EPIK Logo.png EPIK is the name for the “English Program in Korea”, similar to Japan’s JET program. Basically they bring foreigners in to teach english to kids within the Korean school system. Here in Korea it gets a bit confusing. While it all sounds like we work for EPIK, we don’t. EPIK acts as a kind of umbrella, bringing us in, training us then passing us out to the provinces. Once out of their hands, we have very little to do with EPIK at a national level, its all provincial. Some provinces are good, some so-so and some pretty terrible. Gangwon-Do where I am? For the most part its good. Like most things it has issues, but what place doesn’t?

Back to the weekend. Having not heard a single thing out of the national EPIK crowd in a few years, it was a surprise to get invited to a reunion for honoured teachers. Seems we’ve been here quite a while and are now classified as veterans, and national EPIK wanted to do something nice. Even nicer was finding out that the reunion was a Friday/Saturday and in Seoul, meaning a bonus long weekend.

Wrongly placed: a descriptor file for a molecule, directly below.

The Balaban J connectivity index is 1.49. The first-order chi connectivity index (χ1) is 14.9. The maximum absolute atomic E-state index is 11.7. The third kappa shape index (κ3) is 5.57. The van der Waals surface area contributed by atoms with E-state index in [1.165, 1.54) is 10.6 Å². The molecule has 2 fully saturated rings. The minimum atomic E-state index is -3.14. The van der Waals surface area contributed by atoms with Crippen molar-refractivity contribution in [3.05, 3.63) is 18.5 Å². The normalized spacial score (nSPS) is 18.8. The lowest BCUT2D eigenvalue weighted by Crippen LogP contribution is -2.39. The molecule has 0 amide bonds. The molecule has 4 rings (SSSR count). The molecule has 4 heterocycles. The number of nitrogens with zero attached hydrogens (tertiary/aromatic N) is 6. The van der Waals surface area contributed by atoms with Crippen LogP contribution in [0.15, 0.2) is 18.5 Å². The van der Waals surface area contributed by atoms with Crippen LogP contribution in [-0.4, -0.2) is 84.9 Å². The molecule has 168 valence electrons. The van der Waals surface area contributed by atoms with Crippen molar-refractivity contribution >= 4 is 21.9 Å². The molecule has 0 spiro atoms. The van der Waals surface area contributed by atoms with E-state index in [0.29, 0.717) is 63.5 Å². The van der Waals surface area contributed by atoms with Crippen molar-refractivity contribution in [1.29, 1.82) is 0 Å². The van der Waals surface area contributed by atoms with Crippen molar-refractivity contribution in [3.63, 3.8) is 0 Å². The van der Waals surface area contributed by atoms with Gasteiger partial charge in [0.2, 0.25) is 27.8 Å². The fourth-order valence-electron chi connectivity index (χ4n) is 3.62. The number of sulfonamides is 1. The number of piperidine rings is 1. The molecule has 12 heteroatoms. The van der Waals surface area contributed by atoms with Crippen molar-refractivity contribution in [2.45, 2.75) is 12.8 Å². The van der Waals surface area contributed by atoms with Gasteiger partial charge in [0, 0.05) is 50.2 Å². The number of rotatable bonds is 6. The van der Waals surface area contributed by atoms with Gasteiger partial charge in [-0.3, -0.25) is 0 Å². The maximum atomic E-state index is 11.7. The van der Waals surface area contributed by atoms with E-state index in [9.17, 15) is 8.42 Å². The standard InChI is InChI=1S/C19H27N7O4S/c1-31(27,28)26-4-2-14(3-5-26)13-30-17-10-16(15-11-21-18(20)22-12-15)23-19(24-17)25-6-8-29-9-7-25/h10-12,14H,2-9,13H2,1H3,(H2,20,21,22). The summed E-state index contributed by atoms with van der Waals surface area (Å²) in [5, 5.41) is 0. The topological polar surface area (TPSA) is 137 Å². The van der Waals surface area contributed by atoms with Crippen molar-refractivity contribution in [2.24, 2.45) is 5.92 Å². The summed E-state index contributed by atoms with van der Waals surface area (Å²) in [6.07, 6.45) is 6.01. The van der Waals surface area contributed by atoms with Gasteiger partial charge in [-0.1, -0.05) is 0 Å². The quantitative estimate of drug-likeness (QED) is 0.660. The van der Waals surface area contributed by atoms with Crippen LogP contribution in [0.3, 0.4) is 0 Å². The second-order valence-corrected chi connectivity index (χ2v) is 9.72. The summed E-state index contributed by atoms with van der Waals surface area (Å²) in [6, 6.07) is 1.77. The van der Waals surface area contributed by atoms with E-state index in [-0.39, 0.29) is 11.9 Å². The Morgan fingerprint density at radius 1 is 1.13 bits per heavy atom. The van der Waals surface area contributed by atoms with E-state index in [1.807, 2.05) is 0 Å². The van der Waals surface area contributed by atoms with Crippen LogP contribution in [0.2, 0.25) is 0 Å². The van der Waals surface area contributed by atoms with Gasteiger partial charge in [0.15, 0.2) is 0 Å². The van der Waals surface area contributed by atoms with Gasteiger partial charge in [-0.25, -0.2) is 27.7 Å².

Honestly we didn’t expect much. Usually in Korea things get done with the best of intentions but the minimal of organisation. What a surprise we had. They put us up in a reasonable hotel (sure it was a bit 1980’s but it was ok), gave us steak and wine for dinner and then took us out to see a show. The show was a comic martial arts performance called Jump. Mostly non-verbal, it was great until I got dragged on stage to be part of the performance. I’m thinking I was picked because I was sitting on the aisle and had slightly “odd” hair. Oh well, nothing can prepare you for being on stage in front of a few hundred people better than a classroom of crazy students.

We had the obligatory presentation and handshake ceremony, but this time it wasn’t for certificates but for a plaque!

EPIK Award.jpg

Very nice of them to do something like this. Shame its soooo heavy. Lugging 2 of them through Seoul was a bit of hard work 🙂